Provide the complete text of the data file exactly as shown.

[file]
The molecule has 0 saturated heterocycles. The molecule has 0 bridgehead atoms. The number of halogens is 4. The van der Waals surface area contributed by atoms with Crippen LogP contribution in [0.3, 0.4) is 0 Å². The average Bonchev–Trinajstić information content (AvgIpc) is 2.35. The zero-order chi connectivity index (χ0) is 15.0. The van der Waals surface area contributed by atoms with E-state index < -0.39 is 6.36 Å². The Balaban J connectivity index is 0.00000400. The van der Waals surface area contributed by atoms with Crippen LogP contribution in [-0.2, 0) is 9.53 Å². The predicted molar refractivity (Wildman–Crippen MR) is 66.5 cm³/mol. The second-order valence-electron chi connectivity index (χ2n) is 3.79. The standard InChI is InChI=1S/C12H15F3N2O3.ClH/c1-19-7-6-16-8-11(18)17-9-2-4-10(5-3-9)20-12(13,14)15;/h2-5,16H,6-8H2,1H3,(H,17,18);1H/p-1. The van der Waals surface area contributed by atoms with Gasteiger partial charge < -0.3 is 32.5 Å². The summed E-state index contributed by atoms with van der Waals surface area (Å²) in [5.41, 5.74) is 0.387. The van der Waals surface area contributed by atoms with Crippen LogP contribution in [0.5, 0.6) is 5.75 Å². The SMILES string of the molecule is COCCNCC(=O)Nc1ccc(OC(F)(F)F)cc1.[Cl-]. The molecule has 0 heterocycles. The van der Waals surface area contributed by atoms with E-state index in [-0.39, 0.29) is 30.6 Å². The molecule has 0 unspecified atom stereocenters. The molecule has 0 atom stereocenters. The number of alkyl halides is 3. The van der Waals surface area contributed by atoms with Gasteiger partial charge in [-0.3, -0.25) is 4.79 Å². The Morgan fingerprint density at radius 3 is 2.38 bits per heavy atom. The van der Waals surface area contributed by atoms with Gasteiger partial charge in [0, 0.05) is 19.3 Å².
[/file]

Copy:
The molecule has 0 saturated heterocycles. The molecule has 0 bridgehead atoms. The number of halogens is 4. The van der Waals surface area contributed by atoms with Crippen LogP contribution in [0.3, 0.4) is 0 Å². The average Bonchev–Trinajstić information content (AvgIpc) is 2.35. The zero-order chi connectivity index (χ0) is 15.0. The van der Waals surface area contributed by atoms with E-state index < -0.39 is 6.36 Å². The Balaban J connectivity index is 0.00000400. The van der Waals surface area contributed by atoms with Crippen LogP contribution in [-0.2, 0) is 9.53 Å². The predicted molar refractivity (Wildman–Crippen MR) is 66.5 cm³/mol. The second-order valence-electron chi connectivity index (χ2n) is 3.79. The standard InChI is InChI=1S/C12H15F3N2O3.ClH/c1-19-7-6-16-8-11(18)17-9-2-4-10(5-3-9)20-12(13,14)15;/h2-5,16H,6-8H2,1H3,(H,17,18);1H/p-1. The van der Waals surface area contributed by atoms with Gasteiger partial charge < -0.3 is 32.5 Å². The summed E-state index contributed by atoms with van der Waals surface area (Å²) in [5.41, 5.74) is 0.387. The van der Waals surface area contributed by atoms with Crippen LogP contribution in [0.5, 0.6) is 5.75 Å². The SMILES string of the molecule is COCCNCC(=O)Nc1ccc(OC(F)(F)F)cc1.[Cl-]. The molecule has 0 heterocycles. The van der Waals surface area contributed by atoms with E-state index in [-0.39, 0.29) is 30.6 Å². The molecule has 0 unspecified atom stereocenters. The molecule has 0 atom stereocenters. The number of alkyl halides is 3. The van der Waals surface area contributed by atoms with Gasteiger partial charge in [-0.3, -0.25) is 4.79 Å². The Morgan fingerprint density at radius 3 is 2.38 bits per heavy atom. The van der Waals surface area contributed by atoms with Gasteiger partial charge in [0, 0.05) is 19.3 Å².